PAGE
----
Adding second hard drive to serve as backup to PC

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Ladysmith94

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I have a Dell Optiplex 780 with a 1 TB hard drive operating Windows 10. I have purchased an identical hard drive, also 1 TB, that I want to install internally, but use as a back up to the computer OS, as well as documents and photos.
Question 1 - Can I use an internal hard drive for a back up?
Question 2 - How do I install the second hard drive and enable it to do what I wish?

Here is the SysInfo file. I will note that I am running Avast antivirus

Tech Support Guy System Info Utility version 1.0.0.2
OS Version: Microsoft Windows 10 Pro, 64 bit
Processor: Intel(R) Core(TM)2 Duo CPU E8400 @ 3.00GHz, Intel64 Family 6 Model 23 Stepping 10
Processor Count: 2
RAM: 8027 Mb
Graphics Card: Intel(R) Q45/Q43 Express Chipset (Microsoft Corporation - WDDM 1.1)
Hard Drives: C: Total - 944947 MB, Free - 763370 MB;
Motherboard: Dell Inc., 0C27VV
Antivirus: Windows Defender, Disabled
 

texasbullet

Ramon
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Jun 11, 2014
Messages
3,025
Answers:
Question 1 - Yes you can.

Question 2- Just connect it into your desktop computer (make sure power is off and disconnected and connect it back when done). Make sure it has a separate place to put a hard drive.
To do what you wish that means you may need to program where you want your documents to be saved or move them manually.
 

crjdriver

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Jan 2, 2001
Messages
44,533
It is good that you want to make backups. If you purchase either a WD or Seagate drive, you can download the free version of acronis true image. I use and recommend acronis true image for making image backups.
 

flavallee

Frank
Trusted Advisor
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May 12, 2002
Messages
84,078
Ladysmith94:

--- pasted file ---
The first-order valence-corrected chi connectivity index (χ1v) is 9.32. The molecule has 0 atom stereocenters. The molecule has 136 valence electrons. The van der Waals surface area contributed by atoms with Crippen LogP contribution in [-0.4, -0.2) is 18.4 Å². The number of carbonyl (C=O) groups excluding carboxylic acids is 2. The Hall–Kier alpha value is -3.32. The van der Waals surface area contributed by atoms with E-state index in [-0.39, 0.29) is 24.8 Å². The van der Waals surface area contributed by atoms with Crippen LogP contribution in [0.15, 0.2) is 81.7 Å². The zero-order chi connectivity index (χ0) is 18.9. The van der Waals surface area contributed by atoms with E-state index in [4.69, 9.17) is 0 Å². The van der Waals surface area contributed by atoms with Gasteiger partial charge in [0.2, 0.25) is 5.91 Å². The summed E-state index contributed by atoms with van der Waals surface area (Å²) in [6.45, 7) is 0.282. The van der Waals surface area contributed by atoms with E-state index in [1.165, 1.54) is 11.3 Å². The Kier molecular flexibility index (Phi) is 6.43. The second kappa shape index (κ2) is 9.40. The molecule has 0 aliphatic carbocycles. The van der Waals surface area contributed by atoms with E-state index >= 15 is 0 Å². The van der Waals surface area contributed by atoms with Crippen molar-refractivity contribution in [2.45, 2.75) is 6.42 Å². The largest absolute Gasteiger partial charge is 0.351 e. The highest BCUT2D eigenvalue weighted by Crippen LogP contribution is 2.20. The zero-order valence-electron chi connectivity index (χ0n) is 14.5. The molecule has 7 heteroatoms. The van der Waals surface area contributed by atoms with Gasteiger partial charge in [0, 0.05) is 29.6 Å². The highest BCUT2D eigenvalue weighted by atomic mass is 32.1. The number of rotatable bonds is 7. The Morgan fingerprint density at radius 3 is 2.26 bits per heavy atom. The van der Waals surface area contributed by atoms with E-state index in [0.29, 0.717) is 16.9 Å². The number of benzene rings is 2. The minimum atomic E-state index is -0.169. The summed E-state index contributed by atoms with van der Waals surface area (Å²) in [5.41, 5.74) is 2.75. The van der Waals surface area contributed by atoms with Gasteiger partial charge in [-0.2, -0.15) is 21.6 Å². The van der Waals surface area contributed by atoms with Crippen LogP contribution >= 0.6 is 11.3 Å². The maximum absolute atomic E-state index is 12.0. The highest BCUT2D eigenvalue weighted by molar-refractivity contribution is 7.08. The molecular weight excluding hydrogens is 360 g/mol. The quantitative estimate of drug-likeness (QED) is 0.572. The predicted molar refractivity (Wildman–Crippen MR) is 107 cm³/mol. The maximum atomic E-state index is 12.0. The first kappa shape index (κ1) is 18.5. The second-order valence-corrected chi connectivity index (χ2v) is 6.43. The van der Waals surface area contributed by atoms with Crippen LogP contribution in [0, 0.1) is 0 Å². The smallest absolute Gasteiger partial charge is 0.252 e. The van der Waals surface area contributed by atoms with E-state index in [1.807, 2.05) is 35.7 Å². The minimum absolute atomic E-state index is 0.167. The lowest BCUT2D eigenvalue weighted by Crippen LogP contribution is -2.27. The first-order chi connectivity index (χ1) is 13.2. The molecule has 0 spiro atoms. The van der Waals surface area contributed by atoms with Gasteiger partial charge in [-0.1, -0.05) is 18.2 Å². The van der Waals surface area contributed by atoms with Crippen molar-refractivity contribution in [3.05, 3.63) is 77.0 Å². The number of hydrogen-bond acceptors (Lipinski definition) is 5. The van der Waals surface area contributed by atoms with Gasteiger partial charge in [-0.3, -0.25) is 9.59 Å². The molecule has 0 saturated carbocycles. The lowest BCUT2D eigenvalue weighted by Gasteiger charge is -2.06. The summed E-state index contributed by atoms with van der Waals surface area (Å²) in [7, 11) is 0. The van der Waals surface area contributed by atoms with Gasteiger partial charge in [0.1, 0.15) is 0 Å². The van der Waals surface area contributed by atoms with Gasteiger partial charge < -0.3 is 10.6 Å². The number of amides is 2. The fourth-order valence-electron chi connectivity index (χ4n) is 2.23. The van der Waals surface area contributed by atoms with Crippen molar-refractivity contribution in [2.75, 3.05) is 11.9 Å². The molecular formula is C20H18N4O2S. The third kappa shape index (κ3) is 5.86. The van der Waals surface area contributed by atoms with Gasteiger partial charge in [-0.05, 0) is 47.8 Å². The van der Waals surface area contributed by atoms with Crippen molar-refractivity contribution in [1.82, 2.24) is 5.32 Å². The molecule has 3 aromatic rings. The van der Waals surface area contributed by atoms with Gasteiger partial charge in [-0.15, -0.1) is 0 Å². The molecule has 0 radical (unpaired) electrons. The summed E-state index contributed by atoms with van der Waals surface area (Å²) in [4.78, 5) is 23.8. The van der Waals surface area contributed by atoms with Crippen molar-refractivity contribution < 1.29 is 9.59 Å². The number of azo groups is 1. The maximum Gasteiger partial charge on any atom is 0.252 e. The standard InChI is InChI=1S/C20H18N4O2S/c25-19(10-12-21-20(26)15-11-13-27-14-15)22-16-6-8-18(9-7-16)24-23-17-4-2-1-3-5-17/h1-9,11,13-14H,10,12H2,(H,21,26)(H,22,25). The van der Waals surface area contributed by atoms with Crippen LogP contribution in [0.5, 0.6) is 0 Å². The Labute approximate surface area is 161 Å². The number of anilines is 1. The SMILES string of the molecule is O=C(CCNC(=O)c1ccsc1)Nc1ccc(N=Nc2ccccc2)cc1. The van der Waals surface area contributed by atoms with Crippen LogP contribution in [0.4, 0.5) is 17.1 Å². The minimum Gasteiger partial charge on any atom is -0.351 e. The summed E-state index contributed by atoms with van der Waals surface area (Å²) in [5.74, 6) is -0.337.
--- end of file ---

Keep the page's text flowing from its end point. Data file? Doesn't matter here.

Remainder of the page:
The motherboard in the Dell OptiPlex 780 has 4 SATA connections and are listed:
SATA-0
SATA-1
SATA-2
SATA-3

Before you install and connect the second hard drive, go into the BIOS setup screen and confirm which SATA ports are already selected(checked) for the original hard drive and the disc drive.

The correct SATA port needs to be selected(checked) so the second hard drive can be recognized and a warning/error message isn't displayed during startup.

--------------------------------------------------------------
 

Triple6

Rob
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Actually it's a bad idea. With new threats such as the Crypto locker malware that encrypts files on your hard drive and numerous other malware, trojans, virus', etc internal backup drives are just as susceptible as the main drive. Also, if your PC gets damaged by a power surge, lightening strike, fire, theft, water damage, or an internal failure that internal drive can also be damaged or lost. A proper backup is one that is disconnected from the computer and stored in a safe spot. Preferably you actually have two and you rotate them if the data is very important to you and one is stored away from your main building. USB connected drives therefore are what I would recommend.
 
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As I said. Cobian does a perfect backup.
An external drive, a second drive or even an FTP server.
 

Triple6

Rob
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Never said Cobian was bad just that any backup, including Cobian's, is susceptible to numerous things if stored on a drive that is constantly attached to the computer.
 
Joined
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1,191
Rob I agree. Hence the FTP option is a good one if you have a server to send your files to. However most people know little about FTP.
 

crjdriver

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One last thing. No backup is really worth anything until you validate your ability to restore the backup. An image file you cannot restore is not worth much.
Multiple backups are really the best. I make at least 4 copies of important financial records; one on a second internal drive, one on a NAS [which is shutdown unless actually doing something with it] one on an external [that is also OFF unless it is being used] and last one on a different system.

That might seem paranoid however it only takes one time losing important records to make you paranoid.
 
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